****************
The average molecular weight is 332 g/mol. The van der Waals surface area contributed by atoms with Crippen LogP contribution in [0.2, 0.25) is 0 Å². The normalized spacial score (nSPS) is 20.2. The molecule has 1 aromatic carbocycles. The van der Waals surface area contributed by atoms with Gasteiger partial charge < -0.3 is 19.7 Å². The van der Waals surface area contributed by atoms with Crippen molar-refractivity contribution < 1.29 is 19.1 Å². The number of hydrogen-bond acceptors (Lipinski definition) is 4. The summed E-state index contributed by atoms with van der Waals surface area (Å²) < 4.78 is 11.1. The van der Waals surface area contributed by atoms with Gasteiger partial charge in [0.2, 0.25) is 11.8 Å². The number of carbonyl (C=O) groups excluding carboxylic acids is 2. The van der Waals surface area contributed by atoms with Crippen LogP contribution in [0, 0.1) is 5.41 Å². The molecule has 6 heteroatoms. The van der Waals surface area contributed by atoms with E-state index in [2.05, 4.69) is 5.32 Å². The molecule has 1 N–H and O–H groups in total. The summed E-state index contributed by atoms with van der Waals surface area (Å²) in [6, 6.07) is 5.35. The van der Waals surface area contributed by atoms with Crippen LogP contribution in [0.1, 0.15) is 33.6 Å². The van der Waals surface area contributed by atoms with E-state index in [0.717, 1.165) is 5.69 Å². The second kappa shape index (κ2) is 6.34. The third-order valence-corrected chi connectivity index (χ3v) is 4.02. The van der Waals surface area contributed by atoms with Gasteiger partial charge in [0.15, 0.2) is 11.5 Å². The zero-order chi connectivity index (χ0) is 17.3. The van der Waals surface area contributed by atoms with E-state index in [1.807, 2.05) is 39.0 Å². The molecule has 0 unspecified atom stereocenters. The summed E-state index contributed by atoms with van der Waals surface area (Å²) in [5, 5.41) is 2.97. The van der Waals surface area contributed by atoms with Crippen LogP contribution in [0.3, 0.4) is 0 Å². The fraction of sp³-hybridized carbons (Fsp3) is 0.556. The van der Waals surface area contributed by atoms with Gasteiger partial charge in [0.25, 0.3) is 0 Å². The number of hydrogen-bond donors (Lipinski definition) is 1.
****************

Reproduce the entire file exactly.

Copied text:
The average molecular weight is 332 g/mol. The van der Waals surface area contributed by atoms with Crippen LogP contribution in [0.2, 0.25) is 0 Å². The normalized spacial score (nSPS) is 20.2. The molecule has 1 aromatic carbocycles. The van der Waals surface area contributed by atoms with Gasteiger partial charge < -0.3 is 19.7 Å². The van der Waals surface area contributed by atoms with Crippen molar-refractivity contribution < 1.29 is 19.1 Å². The number of hydrogen-bond acceptors (Lipinski definition) is 4. The summed E-state index contributed by atoms with van der Waals surface area (Å²) < 4.78 is 11.1. The van der Waals surface area contributed by atoms with Gasteiger partial charge in [0.2, 0.25) is 11.8 Å². The number of carbonyl (C=O) groups excluding carboxylic acids is 2. The van der Waals surface area contributed by atoms with Crippen LogP contribution in [0, 0.1) is 5.41 Å². The molecule has 6 heteroatoms. The van der Waals surface area contributed by atoms with E-state index in [2.05, 4.69) is 5.32 Å². The molecule has 1 N–H and O–H groups in total. The summed E-state index contributed by atoms with van der Waals surface area (Å²) in [6, 6.07) is 5.35. The van der Waals surface area contributed by atoms with Crippen LogP contribution in [0.1, 0.15) is 33.6 Å². The van der Waals surface area contributed by atoms with E-state index in [0.717, 1.165) is 5.69 Å². The second kappa shape index (κ2) is 6.34. The third-order valence-corrected chi connectivity index (χ3v) is 4.02. The van der Waals surface area contributed by atoms with Gasteiger partial charge in [0.15, 0.2) is 11.5 Å². The zero-order chi connectivity index (χ0) is 17.3. The van der Waals surface area contributed by atoms with E-state index in [1.807, 2.05) is 39.0 Å². The molecule has 0 unspecified atom stereocenters. The summed E-state index contributed by atoms with van der Waals surface area (Å²) in [5, 5.41) is 2.97. The van der Waals surface area contributed by atoms with Crippen LogP contribution in [0.3, 0.4) is 0 Å². The fraction of sp³-hybridized carbons (Fsp3) is 0.556. The van der Waals surface area contributed by atoms with Gasteiger partial charge in [0.25, 0.3) is 0 Å². The number of hydrogen-bond donors (Lipinski definition) is 1.